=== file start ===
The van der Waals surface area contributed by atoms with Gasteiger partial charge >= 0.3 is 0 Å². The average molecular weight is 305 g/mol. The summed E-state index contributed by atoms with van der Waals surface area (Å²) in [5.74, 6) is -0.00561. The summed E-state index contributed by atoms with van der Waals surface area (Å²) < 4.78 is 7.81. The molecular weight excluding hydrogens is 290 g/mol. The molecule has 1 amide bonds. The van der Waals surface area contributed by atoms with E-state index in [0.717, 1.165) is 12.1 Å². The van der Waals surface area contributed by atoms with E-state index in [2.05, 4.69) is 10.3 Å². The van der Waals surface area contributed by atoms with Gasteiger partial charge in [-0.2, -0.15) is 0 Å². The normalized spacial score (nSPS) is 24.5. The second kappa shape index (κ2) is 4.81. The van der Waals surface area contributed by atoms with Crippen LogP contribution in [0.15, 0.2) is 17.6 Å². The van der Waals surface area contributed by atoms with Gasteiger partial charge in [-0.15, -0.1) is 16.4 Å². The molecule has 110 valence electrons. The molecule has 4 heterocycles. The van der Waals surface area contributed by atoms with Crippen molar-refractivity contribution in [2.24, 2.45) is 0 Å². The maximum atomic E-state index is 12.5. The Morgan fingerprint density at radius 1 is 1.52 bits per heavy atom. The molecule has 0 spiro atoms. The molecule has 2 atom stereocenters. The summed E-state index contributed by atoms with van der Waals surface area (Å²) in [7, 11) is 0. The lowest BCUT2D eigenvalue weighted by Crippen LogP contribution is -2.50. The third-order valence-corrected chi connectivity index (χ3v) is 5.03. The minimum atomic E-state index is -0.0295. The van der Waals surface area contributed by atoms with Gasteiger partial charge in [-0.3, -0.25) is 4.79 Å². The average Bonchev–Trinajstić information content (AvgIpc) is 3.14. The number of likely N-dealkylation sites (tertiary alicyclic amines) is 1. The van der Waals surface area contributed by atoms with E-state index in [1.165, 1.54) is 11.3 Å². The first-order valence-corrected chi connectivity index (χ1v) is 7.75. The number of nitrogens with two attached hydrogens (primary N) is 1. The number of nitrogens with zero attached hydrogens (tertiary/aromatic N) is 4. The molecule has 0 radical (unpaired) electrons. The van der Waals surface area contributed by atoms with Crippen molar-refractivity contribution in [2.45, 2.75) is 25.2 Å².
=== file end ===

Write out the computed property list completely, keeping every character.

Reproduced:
The van der Waals surface area contributed by atoms with Gasteiger partial charge >= 0.3 is 0 Å². The average molecular weight is 305 g/mol. The summed E-state index contributed by atoms with van der Waals surface area (Å²) in [5.74, 6) is -0.00561. The summed E-state index contributed by atoms with van der Waals surface area (Å²) < 4.78 is 7.81. The molecular weight excluding hydrogens is 290 g/mol. The molecule has 1 amide bonds. The van der Waals surface area contributed by atoms with E-state index in [0.717, 1.165) is 12.1 Å². The van der Waals surface area contributed by atoms with E-state index in [2.05, 4.69) is 10.3 Å². The van der Waals surface area contributed by atoms with Gasteiger partial charge in [-0.2, -0.15) is 0 Å². The normalized spacial score (nSPS) is 24.5. The second kappa shape index (κ2) is 4.81. The van der Waals surface area contributed by atoms with Crippen LogP contribution in [0.15, 0.2) is 17.6 Å². The van der Waals surface area contributed by atoms with Gasteiger partial charge in [-0.15, -0.1) is 16.4 Å². The molecule has 110 valence electrons. The molecule has 4 heterocycles. The van der Waals surface area contributed by atoms with Crippen molar-refractivity contribution in [2.24, 2.45) is 0 Å². The maximum atomic E-state index is 12.5. The Morgan fingerprint density at radius 1 is 1.52 bits per heavy atom. The molecule has 0 spiro atoms. The molecule has 2 atom stereocenters. The summed E-state index contributed by atoms with van der Waals surface area (Å²) in [7, 11) is 0. The lowest BCUT2D eigenvalue weighted by Crippen LogP contribution is -2.50. The third-order valence-corrected chi connectivity index (χ3v) is 5.03. The minimum atomic E-state index is -0.0295. The van der Waals surface area contributed by atoms with Gasteiger partial charge in [-0.3, -0.25) is 4.79 Å². The average Bonchev–Trinajstić information content (AvgIpc) is 3.14. The number of likely N-dealkylation sites (tertiary alicyclic amines) is 1. The van der Waals surface area contributed by atoms with E-state index in [1.165, 1.54) is 11.3 Å². The first-order valence-corrected chi connectivity index (χ1v) is 7.75. The number of nitrogens with two attached hydrogens (primary N) is 1. The number of nitrogens with zero attached hydrogens (tertiary/aromatic N) is 4. The molecule has 0 radical (unpaired) electrons. The van der Waals surface area contributed by atoms with Crippen molar-refractivity contribution in [2.45, 2.75) is 25.2 Å².